A guide to the New East
Unlikely escapes in the new east
Beyond borders
A journey through the disputed republics of Transcaucasia

 
Italian photographer Gianluca Pardelli's work explores the diverse ethnicities that make up the former Soviet Union. His travels have previously taken him to the market stalls of the new east, where he captured the local flavours of each post-Soviet country.
 

  • School (Stepanakert, Nagorno-Karabakh)

 
Between 2013 and 2014, Pardelli journeyed to the Southern Caucasus, or Transcaucasia, to three autonomous yet disputed republics — Abkhazia, South Ossetia and Nagorno-Karabakh.
 

  • Soviet era remnant (Shushi, Nagorno-Karabakh)

 
Ethnic and cultural difference has been a source of ongoing conflict here since the break up of the Soviet Union.
 

  • Mingrelian farmer travelling acroos the contested between Georgia and Abkhazia (Gali, Abkhazia)

 
The series uncovers “the complex social, economic and ethnic realities of the de-jure unrecognised and de-facto states”.
 

  • Local woman in her home (Zgubir, South Ossetia)

 
Out of the three regions, South Ossetia is physically closest to Tbilisi, where Pardelli is based. Yet, the journey there was especially arduous.
 

  • Map of the Republic in National Museum (Tskhinvali, South Ossetia)

 
South Ossetia first declared independence in 1992 but, like Abkhazia, is regarded internationally, save by a few countries, as part of Georgia.
 

  • The Great Caucasian Range (South Ossetia - North Ossetia Border)

 
The republic has to be entered through Russia’s North Ossetia. Pardelli took a bus from Vladikavkaz to South Ossetia’s capital Tskhinvali, for which he was required to obtain a double-entry Russian visa.
 

  • Flats (Verkny Ruk, South Ossetia)

 
These photographs belong to a larger project called Splinters, that also includes Transnistria, Gagauzia, Donbass and Crimea.
 

  • Billboard with effige of Vladislav Ardzinba, first president of Abkhazia (Sukhumi, Abkhazia)

 
“In these backwaters, the catastrophic consequences of the Soviet disintegration are felt more than anywhere else in the former USSR,” says Pardelli.
 

  • Outskirts (Sukhumi, Abkhazia)

 
This is evident in photographs of Sukhumi, the capital of Abkhazia, with its delapidated and abandoned buildings, some of which have remained so since the 1992-1993 Georgia-Abkhazia war.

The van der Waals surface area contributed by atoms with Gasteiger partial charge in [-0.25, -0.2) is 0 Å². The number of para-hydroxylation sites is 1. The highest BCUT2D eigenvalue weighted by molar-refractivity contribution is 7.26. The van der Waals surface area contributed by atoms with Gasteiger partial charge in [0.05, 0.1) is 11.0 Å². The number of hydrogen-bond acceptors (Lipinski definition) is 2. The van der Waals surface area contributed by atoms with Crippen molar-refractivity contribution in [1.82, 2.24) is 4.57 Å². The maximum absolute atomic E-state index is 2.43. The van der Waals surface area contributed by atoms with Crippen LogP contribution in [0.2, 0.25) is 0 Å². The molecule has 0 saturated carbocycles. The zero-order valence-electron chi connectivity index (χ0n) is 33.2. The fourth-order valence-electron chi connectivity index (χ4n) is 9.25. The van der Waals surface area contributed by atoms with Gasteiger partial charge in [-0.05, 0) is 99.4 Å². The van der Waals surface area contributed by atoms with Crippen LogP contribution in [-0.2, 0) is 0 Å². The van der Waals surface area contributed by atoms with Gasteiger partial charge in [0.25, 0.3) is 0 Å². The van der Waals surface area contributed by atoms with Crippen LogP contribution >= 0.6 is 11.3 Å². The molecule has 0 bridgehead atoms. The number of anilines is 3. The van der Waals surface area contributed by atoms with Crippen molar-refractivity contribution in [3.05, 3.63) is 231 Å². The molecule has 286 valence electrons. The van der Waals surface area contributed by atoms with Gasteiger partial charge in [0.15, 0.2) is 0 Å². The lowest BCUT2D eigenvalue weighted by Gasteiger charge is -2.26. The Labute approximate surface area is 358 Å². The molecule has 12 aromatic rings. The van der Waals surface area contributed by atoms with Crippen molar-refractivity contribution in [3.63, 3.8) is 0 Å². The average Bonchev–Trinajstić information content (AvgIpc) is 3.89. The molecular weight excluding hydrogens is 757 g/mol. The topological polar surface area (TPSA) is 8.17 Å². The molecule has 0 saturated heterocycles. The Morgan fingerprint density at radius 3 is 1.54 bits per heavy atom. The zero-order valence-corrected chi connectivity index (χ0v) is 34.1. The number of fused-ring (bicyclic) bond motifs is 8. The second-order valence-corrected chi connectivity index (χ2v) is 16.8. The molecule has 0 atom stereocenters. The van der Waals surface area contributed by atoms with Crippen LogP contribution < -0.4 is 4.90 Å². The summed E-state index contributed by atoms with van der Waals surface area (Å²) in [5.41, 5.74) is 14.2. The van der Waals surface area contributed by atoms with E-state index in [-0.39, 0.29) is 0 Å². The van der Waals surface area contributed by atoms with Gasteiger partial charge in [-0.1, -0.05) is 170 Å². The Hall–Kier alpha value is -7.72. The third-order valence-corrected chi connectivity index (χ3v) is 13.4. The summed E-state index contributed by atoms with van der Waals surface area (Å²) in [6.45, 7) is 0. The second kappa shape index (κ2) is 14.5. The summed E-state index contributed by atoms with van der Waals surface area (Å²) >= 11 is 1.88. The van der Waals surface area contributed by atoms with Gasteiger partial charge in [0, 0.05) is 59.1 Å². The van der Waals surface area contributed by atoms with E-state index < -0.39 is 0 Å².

• Cafe Amra (Sukhumi, Abkhazia)

 
Yet, Pardelli's fascination with the Southern Caucasus began after reading Mikhail Lermontov's A Hero of Our Time, a 19th century novel based on the author's own exploration of the rich and multicultural land.
 

  • Monument to Independence (Stepanakert, Nagorno-Karabakh)

 
“I visited the Caucasus for the first time in 2008 and fell in love with the region,” Pardelli recalls.
 

  • Farmer (Vank, Nagorno-Karabakh)

 
He cites Caucasian hospitality, cuisine and customs (such as the lezginka, which is traditionally danced at weddings) as having prompted him to return here.
 

  • The shelled building that once hosted the Parliament of Abkhazia (Sukhumi, Abkhazia)

Pardelli's aim was to document these remote regions that are not only unrecognised by the rest of the world but little explored in contrast to other parts of the former Soviet Union.
 

  • Boxing Training (Sukhumi, Abkhazia)

 
This series combines travel shots of South Causasia's remarkable landmarks and landscapes, with images of the everyday lives of its residents.
 

  • Shepherd (Agdam, Nagorno-Karabakh)

 
Pardelli acts as both outsider and an insider.
 

  • Train station (Sukhumi, Abkhazia)

 
A stance which mirrors the contested borders of the republics he photographs.

Text: Liza Premiyak
Image: Gianluca Pardelli

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